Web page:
Acute colitis induced by oral intake of 1% DSS for 7 days was significantly more severe in vitamin A-deficient mice than in vitamin A-supplemented mice as assessed by shortening of colon length and the colitis score (Figure 5) (Supplementary Table  1a).

Figure 5: (a) Gross appearance of acute DSS colitis of the distal segment of the colon in vitamin A-supplemented mice (left) and vitamin A-deficient mice (right). In the latter there were shortening and dilatation of the colon. Colitis was induced with intake of 1% DSS for 7 days. Significant difference of (b) total colon length and (c) total colitis score between vitamin A-supplemented mice and vitamin A-deficient mice.

Colons of vitamin A-deficient mice were shown histologically to have undergone shortening, mild dilatation due to inflammation, gross and inflammatory granulation, and erosion (Figure 6) (Supplementary Figure  2). Differences in the degree of acute colitis induced by intake of 1% DSS for 12 days between vitamin A-deficient and vitamin A-supplemented mice were again confirmed by increased shortening of colon length, histological colitis score, and ulcer length (Figure 6) (Supplementary Table  1b).

Figure 6: Significant difference of (a) total colon length, (b) total colitis score, and (c) total ulcer length between vitamin A-supplemented mice (left) and vitamin A-deficient mice (right). Colitis was induced with intake of 1% DSS for 12 days.
3.3. Slow Recovery from Acute Colitis in Vitamin A-Deficient Mice

Long-term observation of colitis after induction by intake of 1% DSS for 7 days revealed extensive differences between vitamin A-deficient and vitamin A-supplemented mice on experimental day 43. Vitamin A-deficient mice had much more severe colitis, including increased shortening of colon length, increased histological colitis score, and increased total ulcer length compared to vitamin A-supplemented mice (Figure 7) (Supplementary Table  1c). These findings indicate that not only the development of DSS colitis is worse with vitamin A deficiency but also recovery from DSS colitis is much slower.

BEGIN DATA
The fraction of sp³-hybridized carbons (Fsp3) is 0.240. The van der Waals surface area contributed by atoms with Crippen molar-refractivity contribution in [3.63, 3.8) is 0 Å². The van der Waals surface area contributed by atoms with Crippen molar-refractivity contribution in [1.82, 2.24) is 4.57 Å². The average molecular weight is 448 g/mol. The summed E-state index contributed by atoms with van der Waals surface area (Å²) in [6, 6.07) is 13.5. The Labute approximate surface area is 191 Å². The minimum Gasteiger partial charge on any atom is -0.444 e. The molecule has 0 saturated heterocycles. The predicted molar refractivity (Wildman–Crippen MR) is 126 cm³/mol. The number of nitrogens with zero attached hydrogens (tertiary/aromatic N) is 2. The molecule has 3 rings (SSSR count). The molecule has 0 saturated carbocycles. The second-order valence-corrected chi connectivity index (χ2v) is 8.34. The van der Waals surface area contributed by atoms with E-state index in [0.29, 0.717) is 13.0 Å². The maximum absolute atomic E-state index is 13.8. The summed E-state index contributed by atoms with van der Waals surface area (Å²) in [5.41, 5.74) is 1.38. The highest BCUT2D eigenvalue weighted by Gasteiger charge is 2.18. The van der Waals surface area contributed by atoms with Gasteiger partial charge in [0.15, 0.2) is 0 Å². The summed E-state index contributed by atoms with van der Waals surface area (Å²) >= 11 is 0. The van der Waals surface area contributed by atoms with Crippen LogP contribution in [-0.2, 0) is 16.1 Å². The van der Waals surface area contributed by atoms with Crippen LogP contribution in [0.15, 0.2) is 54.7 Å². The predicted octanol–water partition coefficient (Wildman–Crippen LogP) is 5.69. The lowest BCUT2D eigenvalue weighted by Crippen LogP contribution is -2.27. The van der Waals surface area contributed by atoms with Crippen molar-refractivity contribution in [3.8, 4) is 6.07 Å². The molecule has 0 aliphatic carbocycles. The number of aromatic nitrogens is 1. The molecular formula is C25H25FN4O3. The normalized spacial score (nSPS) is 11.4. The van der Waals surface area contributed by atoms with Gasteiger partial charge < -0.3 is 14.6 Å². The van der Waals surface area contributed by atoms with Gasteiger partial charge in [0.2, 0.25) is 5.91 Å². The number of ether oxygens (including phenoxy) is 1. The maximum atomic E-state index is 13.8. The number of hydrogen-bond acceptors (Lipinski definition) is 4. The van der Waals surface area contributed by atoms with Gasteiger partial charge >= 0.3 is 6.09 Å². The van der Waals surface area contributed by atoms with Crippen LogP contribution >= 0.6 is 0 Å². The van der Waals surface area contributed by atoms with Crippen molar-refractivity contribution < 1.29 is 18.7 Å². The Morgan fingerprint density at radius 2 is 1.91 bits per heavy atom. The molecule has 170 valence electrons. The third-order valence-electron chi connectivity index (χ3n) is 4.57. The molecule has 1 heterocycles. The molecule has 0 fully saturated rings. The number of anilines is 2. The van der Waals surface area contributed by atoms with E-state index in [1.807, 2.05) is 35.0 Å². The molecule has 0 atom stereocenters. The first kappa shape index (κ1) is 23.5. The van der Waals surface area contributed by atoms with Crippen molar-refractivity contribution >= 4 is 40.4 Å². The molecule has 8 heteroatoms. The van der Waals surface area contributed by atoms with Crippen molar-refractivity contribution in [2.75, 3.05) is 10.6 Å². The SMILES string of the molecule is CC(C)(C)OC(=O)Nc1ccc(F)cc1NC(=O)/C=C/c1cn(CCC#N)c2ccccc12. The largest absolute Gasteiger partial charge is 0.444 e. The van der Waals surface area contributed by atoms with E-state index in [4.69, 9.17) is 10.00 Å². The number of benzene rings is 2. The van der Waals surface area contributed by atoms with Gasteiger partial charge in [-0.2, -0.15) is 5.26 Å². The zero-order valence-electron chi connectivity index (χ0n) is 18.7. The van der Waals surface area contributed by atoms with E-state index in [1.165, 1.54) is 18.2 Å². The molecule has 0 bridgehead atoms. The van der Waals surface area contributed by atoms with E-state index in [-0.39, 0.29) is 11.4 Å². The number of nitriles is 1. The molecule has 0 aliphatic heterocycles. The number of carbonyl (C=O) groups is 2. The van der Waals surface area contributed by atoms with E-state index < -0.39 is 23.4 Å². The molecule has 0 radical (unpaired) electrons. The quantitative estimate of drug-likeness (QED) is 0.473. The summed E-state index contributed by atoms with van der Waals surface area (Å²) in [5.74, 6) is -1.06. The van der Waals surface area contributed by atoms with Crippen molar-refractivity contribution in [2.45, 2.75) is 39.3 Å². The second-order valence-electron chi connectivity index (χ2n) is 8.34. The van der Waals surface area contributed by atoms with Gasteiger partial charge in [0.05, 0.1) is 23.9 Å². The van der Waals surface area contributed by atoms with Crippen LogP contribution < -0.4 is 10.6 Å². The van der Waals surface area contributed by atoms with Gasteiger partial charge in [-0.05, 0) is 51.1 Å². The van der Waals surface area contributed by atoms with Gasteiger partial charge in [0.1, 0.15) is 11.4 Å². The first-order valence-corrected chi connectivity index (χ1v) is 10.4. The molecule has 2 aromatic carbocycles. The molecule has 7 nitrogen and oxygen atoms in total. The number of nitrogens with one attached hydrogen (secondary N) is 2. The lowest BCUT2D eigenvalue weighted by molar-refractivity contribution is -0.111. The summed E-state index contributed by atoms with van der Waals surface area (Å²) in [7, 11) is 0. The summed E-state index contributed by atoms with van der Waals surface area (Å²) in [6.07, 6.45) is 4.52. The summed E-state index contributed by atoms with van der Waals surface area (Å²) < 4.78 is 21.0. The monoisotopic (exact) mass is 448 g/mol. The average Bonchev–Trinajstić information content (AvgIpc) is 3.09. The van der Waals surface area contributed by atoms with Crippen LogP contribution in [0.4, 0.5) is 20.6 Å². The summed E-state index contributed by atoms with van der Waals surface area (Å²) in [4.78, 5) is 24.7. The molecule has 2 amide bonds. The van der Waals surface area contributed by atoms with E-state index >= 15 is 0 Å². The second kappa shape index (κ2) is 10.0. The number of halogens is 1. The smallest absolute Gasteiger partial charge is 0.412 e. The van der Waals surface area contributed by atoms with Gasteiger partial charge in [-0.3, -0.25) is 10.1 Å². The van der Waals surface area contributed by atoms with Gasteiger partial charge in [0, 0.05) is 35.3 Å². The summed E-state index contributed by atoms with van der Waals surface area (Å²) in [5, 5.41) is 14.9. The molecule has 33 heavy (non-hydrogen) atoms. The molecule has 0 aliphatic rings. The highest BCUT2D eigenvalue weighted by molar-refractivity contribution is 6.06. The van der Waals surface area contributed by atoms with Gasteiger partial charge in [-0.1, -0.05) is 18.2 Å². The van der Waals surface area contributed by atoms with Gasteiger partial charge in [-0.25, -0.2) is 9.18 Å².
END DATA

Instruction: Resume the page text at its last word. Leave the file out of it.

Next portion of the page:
Figure 7: Recovery from acute colitis. Significant difference of (a) total colon length, (b) total colitis score, and (c) total ulcer length between vitamin A-supplemented mice (left) and vitamin A-deficient mice (right). Colitis was induced with intake of 1% DSS for 7 days. After that, mice were given distilled drinking water for 36 days.
3.4. Development of Colonic Tumors in Vitamin A-Deficient Mice

A single intraperitoneal injection of azoxymethane (7.4 mg/kg) 14 days prior to intake of 1% DSS for 7 subsequent days [7] induced multiple types of colorectal neoplasia, including low grade dysplasia, high grade dysplasia, and invasive carcinoma as well as severe colitis in vitamin A-deficient mice (Figures 8, 9, and 10). In contrast, only a few neoplastic lesions developed in vitamin A-supplemented mice in addition to mild colitis (Supplementary  Table  2).

Figure 8: (a) Colonic neoplasia induced by a single preinjection of azoxymethane (7.4 mg/kg) 14 days prior to intake of 1% DSS for 7 subsequent days (left, no neoplasia in a vitamin A-supplemented mouse, and right, neoplasia in a vitamin A-deficient mouse). (b) Invasive adenocarcinoma.
Figure 9: Representative dysplasia induced by a single preinjection of azoxymethane (7.4 mg/kg) 14 days prior to intake of 1% DSS for 7 subsequent days. (a) Depressed low grade dysplasia, (b) flat low grade dysplasia, (c) flat high grade dysplasia, and (d) elevated high grade dysplasia.
Figure 10: Significant difference of (a) appearing neoplasia including invasive carcinoma, high grade dysplasia, and low grade dysplasia, (b) total colitis score, and (c) colitis score of the distal segment between vitamin A-supplemented mice and vitamin A-deficient mice induced by a single preinjection of azoxymethane (7.4 mg/kg) 14 days prior to intake of 1% DSS for 7 subsequent days.

4. Discussion

Our results demonstrated that vitamin A inhibits development of DSS colitis and the subsequent development of colonic neoplasia and prolonged the recovery from colitis in a mouse model of DSS colitis.